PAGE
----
Pressure cookers of the type involved in this action are equipped with wheels intended only for manual operation in closing the doors and sealing the ovens. The manufacturer of the cooker knows the approximate amount of force or pressure that can be exerted by means of a wheel of a particular diameter working in connection with a thread and screw of a particular size. With that knowledge, the manufacturer equips the cooker with a wheel which a woman normally can turn by hand and which, when properly used, requires no extraordinary effort to seal the oven tightly, provided the cooker is otherwise in good condition. The use of a steel rod, such as the one involved here, is highly improper, because by means of it a minimum force four times as great as that resulting from mere hand use of the wheel could be exerted upon it, thus creating a serious hazard to the mechanism. This hazard is the more pronounced when the metal arm is made of cast iron or the metal has, by constant strain, approached its elastic limit.
In this instance, the steel rod was not a part of the regular equipment supplied by the manufacturer. It was contrived by the appellant, through its employees having supervision of the cooker, and was supplied to the women cooks with directions that it be used by them in tightening the wheels and thus more securely sealing the ovens.
The gaskets which fit into the grooves on the inside of the oven door should be of soft rubber about three-fourths of an inch thick and should be replaced once in about every six months, in order to keep the oven tightly sealed and thus prevent steam from leaking at the edges. Such gaskets do not require much pressure from without to seal the doors tightly. In this instance, when appellant last overhauled the cooker, its mechanics put in hard rubber gaskets about one-fourth of an inch thick, instead of soft rubber gaskets of the size above mentioned.
The normal amount of steam pressure required in the operation of the cooker was ten pounds. In this instance the gauge showed a pressure of twelve pounds (per square inch) a few seconds before the explosion.
One of the witnesses, a research physical metallurgist, with thirty-five years of active experience, testified as to the probable causes for the breaking of the metal arm, as follows:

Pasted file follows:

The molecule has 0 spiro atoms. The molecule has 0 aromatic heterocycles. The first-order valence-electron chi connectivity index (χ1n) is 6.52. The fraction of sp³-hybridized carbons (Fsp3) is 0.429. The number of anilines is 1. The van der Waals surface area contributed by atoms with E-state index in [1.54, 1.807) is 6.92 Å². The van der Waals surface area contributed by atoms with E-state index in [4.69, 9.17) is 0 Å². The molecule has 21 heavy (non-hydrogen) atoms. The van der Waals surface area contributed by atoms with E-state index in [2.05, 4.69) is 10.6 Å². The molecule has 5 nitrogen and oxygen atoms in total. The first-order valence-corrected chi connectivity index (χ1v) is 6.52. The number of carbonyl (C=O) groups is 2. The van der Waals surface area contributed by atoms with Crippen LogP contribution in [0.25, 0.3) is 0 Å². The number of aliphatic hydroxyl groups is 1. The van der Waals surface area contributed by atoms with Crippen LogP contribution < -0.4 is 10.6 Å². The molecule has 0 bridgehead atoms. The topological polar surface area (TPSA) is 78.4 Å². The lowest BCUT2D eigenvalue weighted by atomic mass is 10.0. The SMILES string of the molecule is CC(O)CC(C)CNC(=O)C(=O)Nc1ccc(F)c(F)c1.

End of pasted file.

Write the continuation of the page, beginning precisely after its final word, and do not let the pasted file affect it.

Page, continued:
"A. It is highly probable that at the time that bar [the strong-back] was tightened up by the use of this lever [the steel rod] that strain was put on there sufficient to closely approach the elastic limit of that metal. Then if the steam pressure was turned on and we built up that pressure, that could be sufficient pressure to reach the elastic limit of that metal, and gradually cause failure. Q. Is that answer entirely independent of any fatigue that there might be in the metal? A. Yes. Q. Caused by prior use? A. Yes, sir. Q. I believe you already testified that this metal could be fatigued. A. It is possible; in fact, it is quite probable. Q. Now, supposing the metal, on account of the prior use it had been subjected to, became fatigued, then what would that element of fatigue in the metal, — what effect would it have on the breaking? A. It would require less pressure to break it."
"Q. It is probable that if after the door of the cooker was tightened up by the use of this bar, or by hand, and then the steam was let in afterwards, — it is probable that that might have been the cause of the break, — that is correct, is it? A. Yes, sir. Particularly with the use of the bar. . . . Q. And you say it is quite probable that it was fatigue in the metal that caused the break? A. A contributory cause. Q. What is that? A. A contributory cause."
 From the evidence adduced by the respondent, the jury could well have found that the use of the steel rod caused the break, and that such use was highly improper in the operation of the cooker; that the appellant negligently failed to install proper gaskets and that such failure led to the use of the steel rod in order to more tightly seal the oven door; that a pressure cooker having a vital part made of cast iron instead of steel is an unsafe instrumentality and at this late day of modern improvements should not be used, or at least should not be subjected to a strain not intended nor reasonably contemplated by the manufacturer. The jury could also have found from the evidence that the metal arm, made of cast iron, had by long use and latterly by constant strain imposed by the continuous application of the steel rod reached its elastic limit, and that the break occurred because of the use of the rod and concurrent excess of steam pressure employed at the instant of the explosion.